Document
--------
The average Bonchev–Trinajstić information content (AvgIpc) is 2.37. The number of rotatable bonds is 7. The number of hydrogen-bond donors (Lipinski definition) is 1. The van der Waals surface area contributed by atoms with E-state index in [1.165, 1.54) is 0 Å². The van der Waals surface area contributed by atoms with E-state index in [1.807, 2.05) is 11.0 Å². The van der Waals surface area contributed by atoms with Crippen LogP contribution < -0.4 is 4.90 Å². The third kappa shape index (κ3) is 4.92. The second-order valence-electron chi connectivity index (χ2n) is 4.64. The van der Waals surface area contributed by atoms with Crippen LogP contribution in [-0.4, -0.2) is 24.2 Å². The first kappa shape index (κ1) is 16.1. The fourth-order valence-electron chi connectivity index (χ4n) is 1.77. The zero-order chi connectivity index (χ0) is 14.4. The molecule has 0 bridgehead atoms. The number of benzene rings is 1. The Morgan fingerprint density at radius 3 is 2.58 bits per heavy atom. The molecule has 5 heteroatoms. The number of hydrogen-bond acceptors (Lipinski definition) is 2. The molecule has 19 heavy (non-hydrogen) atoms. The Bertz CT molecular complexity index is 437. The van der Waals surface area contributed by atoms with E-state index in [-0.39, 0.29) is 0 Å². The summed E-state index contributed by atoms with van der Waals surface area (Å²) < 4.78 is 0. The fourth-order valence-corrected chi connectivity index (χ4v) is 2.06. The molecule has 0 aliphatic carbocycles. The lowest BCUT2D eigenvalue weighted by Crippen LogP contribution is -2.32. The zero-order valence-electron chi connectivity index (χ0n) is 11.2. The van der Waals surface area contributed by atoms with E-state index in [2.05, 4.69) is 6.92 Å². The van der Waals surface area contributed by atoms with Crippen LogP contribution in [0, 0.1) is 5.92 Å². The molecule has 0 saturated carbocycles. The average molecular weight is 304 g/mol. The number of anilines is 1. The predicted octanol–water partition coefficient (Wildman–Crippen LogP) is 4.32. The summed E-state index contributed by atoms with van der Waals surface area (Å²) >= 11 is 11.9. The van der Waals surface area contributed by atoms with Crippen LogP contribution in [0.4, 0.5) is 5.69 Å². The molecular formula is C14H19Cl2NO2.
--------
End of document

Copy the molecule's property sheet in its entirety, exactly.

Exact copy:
The average Bonchev–Trinajstić information content (AvgIpc) is 2.37. The number of rotatable bonds is 7. The number of hydrogen-bond donors (Lipinski definition) is 1. The van der Waals surface area contributed by atoms with E-state index in [1.165, 1.54) is 0 Å². The van der Waals surface area contributed by atoms with E-state index in [1.807, 2.05) is 11.0 Å². The van der Waals surface area contributed by atoms with Crippen LogP contribution < -0.4 is 4.90 Å². The third kappa shape index (κ3) is 4.92. The second-order valence-electron chi connectivity index (χ2n) is 4.64. The van der Waals surface area contributed by atoms with Crippen LogP contribution in [-0.4, -0.2) is 24.2 Å². The first kappa shape index (κ1) is 16.1. The fourth-order valence-electron chi connectivity index (χ4n) is 1.77. The zero-order chi connectivity index (χ0) is 14.4. The molecule has 0 bridgehead atoms. The number of benzene rings is 1. The Morgan fingerprint density at radius 3 is 2.58 bits per heavy atom. The molecule has 5 heteroatoms. The number of hydrogen-bond acceptors (Lipinski definition) is 2. The molecule has 19 heavy (non-hydrogen) atoms. The Bertz CT molecular complexity index is 437. The van der Waals surface area contributed by atoms with E-state index in [-0.39, 0.29) is 0 Å². The summed E-state index contributed by atoms with van der Waals surface area (Å²) < 4.78 is 0. The fourth-order valence-corrected chi connectivity index (χ4v) is 2.06. The molecule has 0 aliphatic carbocycles. The lowest BCUT2D eigenvalue weighted by Crippen LogP contribution is -2.32. The zero-order valence-electron chi connectivity index (χ0n) is 11.2. The van der Waals surface area contributed by atoms with E-state index in [2.05, 4.69) is 6.92 Å². The van der Waals surface area contributed by atoms with Crippen LogP contribution in [0, 0.1) is 5.92 Å². The molecule has 0 saturated carbocycles. The average molecular weight is 304 g/mol. The number of anilines is 1. The predicted octanol–water partition coefficient (Wildman–Crippen LogP) is 4.32. The summed E-state index contributed by atoms with van der Waals surface area (Å²) >= 11 is 11.9. The van der Waals surface area contributed by atoms with Crippen LogP contribution in [0.4, 0.5) is 5.69 Å². The molecular formula is C14H19Cl2NO2.